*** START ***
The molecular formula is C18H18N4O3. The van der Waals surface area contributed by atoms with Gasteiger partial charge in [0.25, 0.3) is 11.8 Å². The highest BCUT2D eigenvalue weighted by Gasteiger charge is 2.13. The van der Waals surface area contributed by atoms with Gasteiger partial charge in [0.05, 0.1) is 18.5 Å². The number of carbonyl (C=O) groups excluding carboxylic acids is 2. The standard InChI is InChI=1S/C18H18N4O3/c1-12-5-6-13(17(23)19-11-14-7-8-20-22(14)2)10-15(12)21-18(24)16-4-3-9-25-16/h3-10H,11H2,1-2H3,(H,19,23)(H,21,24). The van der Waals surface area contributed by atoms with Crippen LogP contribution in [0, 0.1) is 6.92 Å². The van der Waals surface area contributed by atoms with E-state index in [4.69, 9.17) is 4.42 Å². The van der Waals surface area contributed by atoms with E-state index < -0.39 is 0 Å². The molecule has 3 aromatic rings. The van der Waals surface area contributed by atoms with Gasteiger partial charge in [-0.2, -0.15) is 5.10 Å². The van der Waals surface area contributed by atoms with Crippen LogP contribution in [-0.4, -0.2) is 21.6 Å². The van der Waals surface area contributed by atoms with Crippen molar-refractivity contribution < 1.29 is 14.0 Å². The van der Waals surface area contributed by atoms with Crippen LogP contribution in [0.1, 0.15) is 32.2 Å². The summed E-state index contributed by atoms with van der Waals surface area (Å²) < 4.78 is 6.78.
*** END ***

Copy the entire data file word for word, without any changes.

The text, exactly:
The molecular formula is C18H18N4O3. The van der Waals surface area contributed by atoms with Gasteiger partial charge in [0.25, 0.3) is 11.8 Å². The highest BCUT2D eigenvalue weighted by Gasteiger charge is 2.13. The van der Waals surface area contributed by atoms with Gasteiger partial charge in [0.05, 0.1) is 18.5 Å². The number of carbonyl (C=O) groups excluding carboxylic acids is 2. The standard InChI is InChI=1S/C18H18N4O3/c1-12-5-6-13(17(23)19-11-14-7-8-20-22(14)2)10-15(12)21-18(24)16-4-3-9-25-16/h3-10H,11H2,1-2H3,(H,19,23)(H,21,24). The van der Waals surface area contributed by atoms with Crippen LogP contribution in [0, 0.1) is 6.92 Å². The van der Waals surface area contributed by atoms with E-state index in [4.69, 9.17) is 4.42 Å². The van der Waals surface area contributed by atoms with E-state index < -0.39 is 0 Å². The molecule has 3 aromatic rings. The van der Waals surface area contributed by atoms with Gasteiger partial charge in [-0.2, -0.15) is 5.10 Å². The van der Waals surface area contributed by atoms with Crippen LogP contribution in [-0.4, -0.2) is 21.6 Å². The van der Waals surface area contributed by atoms with Crippen molar-refractivity contribution < 1.29 is 14.0 Å². The van der Waals surface area contributed by atoms with Crippen LogP contribution in [0.1, 0.15) is 32.2 Å². The summed E-state index contributed by atoms with van der Waals surface area (Å²) < 4.78 is 6.78.